Toyota Grow into the Market for Autonomous Driving
Toyota have acquired Lyft’s autonomous driving project. Is this clever boost into a growing market for Toyota or Lyft escaping from an unviable business plan?
Lyft, the techie taxi service, operate via a mobile app whereby users are able to order food delivery, vehicle hire and lifts. They offer a similar service to Uber and hold a 30% market share in the US taxi market behind only Uber. The two firms are constantly competing against one another for market share: for customers and the revenue they bring. Though Uber are the more well established firm with a larger customer base and better known brand, one area where Lyft were beginning to develop a competitive advantage was through autonomous driving.
Named ‘Lyft’s Level 5’, their plan for self-driving taxis would have made the service cheaper and more accessible to all. The development would of course bring an initial boost when it hit the market as riders want to experience the novelty of a taxi with no taxi driver. But, long term, the output of Lyft could have increased massively as they would no longer be limited by labour as a factor of production. With no limits from the number of taxi drivers as well as the extra costs of ensuring the business adheres to worker’s rights regulations being removed, Level 5 could make Lyft more profitable. Uber – Lyft’s main competitor – have experienced the benefits of low-cost workers as Uber drivers were not officially employed by Uber until recently when they became Uber’s responsibility rather than being self-employed, as ruled by the Supreme Court. As Uber lost this benefit, Lyft could begin to enjoy such lower costs.
In addition, traditional taxi drivers often have bias towards certain journey types. If they charge purely on time or distance travelled, there is a bias towards longer journeys and away from short runs as these will bring in a larger marginal profit. Conversely, firms that charge an initial amount and then add time/distance to this minimum price will prefer the shorter journeys as the initial price is larger than the cost of a short journey. As a result, traditional taxi drivers generally prefer certain routes whereas the self-driving cars will hold not bias and simply operate on the scheduling method given by Lyft.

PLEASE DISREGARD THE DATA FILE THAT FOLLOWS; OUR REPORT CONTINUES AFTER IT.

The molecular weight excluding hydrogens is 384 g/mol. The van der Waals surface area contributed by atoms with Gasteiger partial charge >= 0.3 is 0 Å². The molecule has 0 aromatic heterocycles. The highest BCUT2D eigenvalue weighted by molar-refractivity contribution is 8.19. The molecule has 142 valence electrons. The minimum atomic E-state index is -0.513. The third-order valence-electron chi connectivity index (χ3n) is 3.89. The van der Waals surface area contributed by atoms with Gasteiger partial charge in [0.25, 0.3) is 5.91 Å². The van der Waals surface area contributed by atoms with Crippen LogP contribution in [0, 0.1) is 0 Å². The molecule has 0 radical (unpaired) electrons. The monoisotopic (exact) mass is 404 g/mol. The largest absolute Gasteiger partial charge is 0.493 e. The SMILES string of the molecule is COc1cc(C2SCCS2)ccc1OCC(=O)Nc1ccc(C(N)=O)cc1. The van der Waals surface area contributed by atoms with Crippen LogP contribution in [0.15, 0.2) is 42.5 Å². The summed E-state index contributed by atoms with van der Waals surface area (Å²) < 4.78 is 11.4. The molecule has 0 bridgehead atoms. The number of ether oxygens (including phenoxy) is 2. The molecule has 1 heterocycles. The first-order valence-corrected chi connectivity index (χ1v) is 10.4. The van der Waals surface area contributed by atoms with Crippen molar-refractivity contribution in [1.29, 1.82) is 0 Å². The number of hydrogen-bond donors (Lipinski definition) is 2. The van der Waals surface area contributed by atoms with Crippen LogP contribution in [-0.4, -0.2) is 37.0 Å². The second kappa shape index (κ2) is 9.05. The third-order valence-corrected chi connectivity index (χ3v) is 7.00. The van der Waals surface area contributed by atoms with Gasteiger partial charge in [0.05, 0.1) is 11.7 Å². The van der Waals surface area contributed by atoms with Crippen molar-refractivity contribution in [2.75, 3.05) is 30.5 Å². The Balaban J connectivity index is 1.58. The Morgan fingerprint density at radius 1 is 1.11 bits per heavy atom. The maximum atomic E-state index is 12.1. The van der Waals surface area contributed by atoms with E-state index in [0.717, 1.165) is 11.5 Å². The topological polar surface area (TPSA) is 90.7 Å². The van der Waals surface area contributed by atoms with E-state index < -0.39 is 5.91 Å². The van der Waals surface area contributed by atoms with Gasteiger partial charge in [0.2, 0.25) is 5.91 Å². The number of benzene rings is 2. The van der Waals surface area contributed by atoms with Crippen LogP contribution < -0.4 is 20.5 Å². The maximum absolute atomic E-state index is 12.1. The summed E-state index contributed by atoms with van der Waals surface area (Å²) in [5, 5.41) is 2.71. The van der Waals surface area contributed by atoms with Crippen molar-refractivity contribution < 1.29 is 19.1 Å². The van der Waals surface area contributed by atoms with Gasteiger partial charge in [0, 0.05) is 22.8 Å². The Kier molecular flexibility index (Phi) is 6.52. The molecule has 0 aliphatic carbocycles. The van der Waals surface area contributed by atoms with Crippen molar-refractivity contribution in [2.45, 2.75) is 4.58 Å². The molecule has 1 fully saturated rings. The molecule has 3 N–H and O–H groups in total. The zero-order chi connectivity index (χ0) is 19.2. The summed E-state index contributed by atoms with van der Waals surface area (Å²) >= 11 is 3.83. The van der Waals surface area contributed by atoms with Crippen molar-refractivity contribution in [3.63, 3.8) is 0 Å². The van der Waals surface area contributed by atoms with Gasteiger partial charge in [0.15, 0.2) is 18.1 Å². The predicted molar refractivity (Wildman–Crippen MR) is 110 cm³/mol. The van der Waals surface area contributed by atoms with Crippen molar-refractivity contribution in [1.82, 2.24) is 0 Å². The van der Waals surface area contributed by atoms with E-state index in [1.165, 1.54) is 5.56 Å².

With these two major advantages, it would seem that Lyft will now be able to seize the initiative after Uber’s recent loss and take control of the market. However, they have instead chosen to sell Level 5 to a subsidiary of Toyota for $550 million.
This initially seems short-sighted with such development as AV taxi rides being sold off, but Lyft believe it will actually bring in savings of $100 million when its research is offloaded. Uber were actually intending to develop a similar service to Level 5 but gave up back in 2018 and sold the division to a startup self-driving project called Aurora.
Clearly, the project is further away from a stage where it begins to profit than Lyft hoped it would be and, as a result, they have been left with no choice but to sell to Toyota. Lyft and Uber are both still fairly small and young firms and such high and persistent costs as $100 million each year can have adverse effects in the long run. Level 5 is better off with a much stabler and diverse firm like Toyota who are able to cushion the blow of making a loss in this area with the knowledge that one day – hopefully in the not too distant future – they will be at the fore of an emerging industry.
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